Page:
How to cite this URL:
Nwafor JI, Obi VO, Obi CN, Ibo CC, Ugoji DPC, Onwe BI, Onuchukwu VU. Mental health outcome and perceived care needs of women treated for a miscarriage in a low-resource setting. Trop J Obstet Gynaecol [serial online] 2020 [cited 2020 Sep 18];37:85-94. Available from: http://www.tjogonline.com/text.asp?2020/37/1/85/292005




  Introduction Top


Miscarriage is generally defined as the spontaneous loss of a pregnancy before the age of viability. It is a common gynecological condition and it is estimated to occur in up to 12–15% of clinically diagnosed pregnancies.[1],[2],[3],[4],[5]

There have been many advances in the management of miscarriage in recent time including expectant and medical management protocols. However, a study of the psychological impact of the condition and its management has not received similar attention.[2] As with other stressful events, the effects of miscarriage vary considerably across individuals.[3] Most women and their partners consider miscarriage as a tragic, complicated, and life-altering experience causing emotional and psychological distress resulting in significant suffering.[4] While a short grief reaction following a miscarriage can be normal, some progress to a pathological prolonged grief reaction.[2],[3],[4],[5] Recent evidence suggested that spontaneous miscarriage is associated with significant and possibly enduring psychological consequences.[6] More than half of women who suffer from miscarriage would suffer from various psychological morbidities in the weeks and months following the event.[6] Common psychological problems include grief, depression, and anxiety. Stress disorder and obsessive-compulsive disorder had also been reported.[1],[2],[3],[4],[5],[6],[7],[8],[9],[10] Expression of grief and depression may show cultural variation and coping strategies may differ depending on culture, racial, or ethnic background.[7] When open expression of emotions such as sadness is considered inappropriate in certain cultures they may tend to somatize their distress. Studies have suggested that grief and depression after spontaneous miscarriage are often unrecognized by healthcare providers.[4],[5],[6],[7],[8],[9] Unlike in postpartum psychological problems, in the context of miscarriage, simple and effective screening measures of psychological morbidity have not been well established.[9] The recognized factors that contribute to such morbidity include demographic factors, psychiatric history, pregnancy-specific factors, reproductive history, satisfaction with the care provided by healthcare professionals during and following the loss, and perception of social support.[10],[11],[12],[13],[14],[15],[16] The association of such factors with psychological morbidity after a miscarriage has not been assessed in Abakaliki.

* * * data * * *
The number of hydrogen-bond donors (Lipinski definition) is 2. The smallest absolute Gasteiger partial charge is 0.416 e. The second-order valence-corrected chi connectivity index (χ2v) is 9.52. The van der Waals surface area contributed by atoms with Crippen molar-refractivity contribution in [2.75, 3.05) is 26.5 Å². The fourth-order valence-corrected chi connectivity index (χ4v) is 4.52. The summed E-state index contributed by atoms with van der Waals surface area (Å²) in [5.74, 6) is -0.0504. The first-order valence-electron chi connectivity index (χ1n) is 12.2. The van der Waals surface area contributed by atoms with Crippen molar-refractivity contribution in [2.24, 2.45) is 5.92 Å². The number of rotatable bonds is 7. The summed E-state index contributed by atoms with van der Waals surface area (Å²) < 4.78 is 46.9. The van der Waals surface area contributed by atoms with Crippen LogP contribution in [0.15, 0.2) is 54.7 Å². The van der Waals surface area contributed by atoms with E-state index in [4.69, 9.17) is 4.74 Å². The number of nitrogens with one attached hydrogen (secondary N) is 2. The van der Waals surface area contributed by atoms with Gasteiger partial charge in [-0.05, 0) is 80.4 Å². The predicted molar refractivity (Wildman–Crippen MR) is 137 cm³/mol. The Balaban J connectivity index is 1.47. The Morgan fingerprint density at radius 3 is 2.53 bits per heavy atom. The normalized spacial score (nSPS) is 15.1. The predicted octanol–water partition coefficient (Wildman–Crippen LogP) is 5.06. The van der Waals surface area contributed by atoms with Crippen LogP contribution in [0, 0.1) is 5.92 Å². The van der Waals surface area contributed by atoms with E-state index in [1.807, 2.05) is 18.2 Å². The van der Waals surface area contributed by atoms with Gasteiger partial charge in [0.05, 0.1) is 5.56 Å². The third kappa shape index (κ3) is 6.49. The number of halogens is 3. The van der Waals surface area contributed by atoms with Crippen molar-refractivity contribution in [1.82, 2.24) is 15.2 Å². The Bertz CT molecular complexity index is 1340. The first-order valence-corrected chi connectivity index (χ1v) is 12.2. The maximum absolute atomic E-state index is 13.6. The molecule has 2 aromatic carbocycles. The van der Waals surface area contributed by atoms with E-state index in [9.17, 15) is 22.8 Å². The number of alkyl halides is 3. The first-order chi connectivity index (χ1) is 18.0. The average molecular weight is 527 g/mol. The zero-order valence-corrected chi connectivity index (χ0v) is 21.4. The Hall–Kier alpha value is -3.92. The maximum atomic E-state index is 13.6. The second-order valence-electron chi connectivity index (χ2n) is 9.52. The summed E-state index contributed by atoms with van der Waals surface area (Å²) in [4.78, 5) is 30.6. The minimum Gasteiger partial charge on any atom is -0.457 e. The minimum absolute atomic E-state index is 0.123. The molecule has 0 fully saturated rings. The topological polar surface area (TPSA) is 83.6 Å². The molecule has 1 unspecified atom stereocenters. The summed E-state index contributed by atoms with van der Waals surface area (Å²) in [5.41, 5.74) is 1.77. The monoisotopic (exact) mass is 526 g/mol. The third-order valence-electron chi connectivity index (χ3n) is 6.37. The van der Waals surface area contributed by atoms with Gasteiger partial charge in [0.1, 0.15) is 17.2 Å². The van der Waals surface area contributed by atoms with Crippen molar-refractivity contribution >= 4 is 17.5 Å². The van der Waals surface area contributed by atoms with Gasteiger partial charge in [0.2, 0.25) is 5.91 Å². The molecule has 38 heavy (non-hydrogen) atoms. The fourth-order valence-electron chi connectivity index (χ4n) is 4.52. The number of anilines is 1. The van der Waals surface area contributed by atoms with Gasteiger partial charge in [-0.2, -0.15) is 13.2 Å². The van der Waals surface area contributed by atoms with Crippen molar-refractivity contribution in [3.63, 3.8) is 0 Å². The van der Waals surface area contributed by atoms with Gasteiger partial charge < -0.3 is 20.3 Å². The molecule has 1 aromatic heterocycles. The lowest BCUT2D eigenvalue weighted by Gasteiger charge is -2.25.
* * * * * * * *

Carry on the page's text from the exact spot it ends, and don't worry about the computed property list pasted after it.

This study aimed to describe the psychosocial consequences of miscarriages, its correlates, and perceived needs in the care provided by the hospital, and this could shed some light on possible preventive strategies.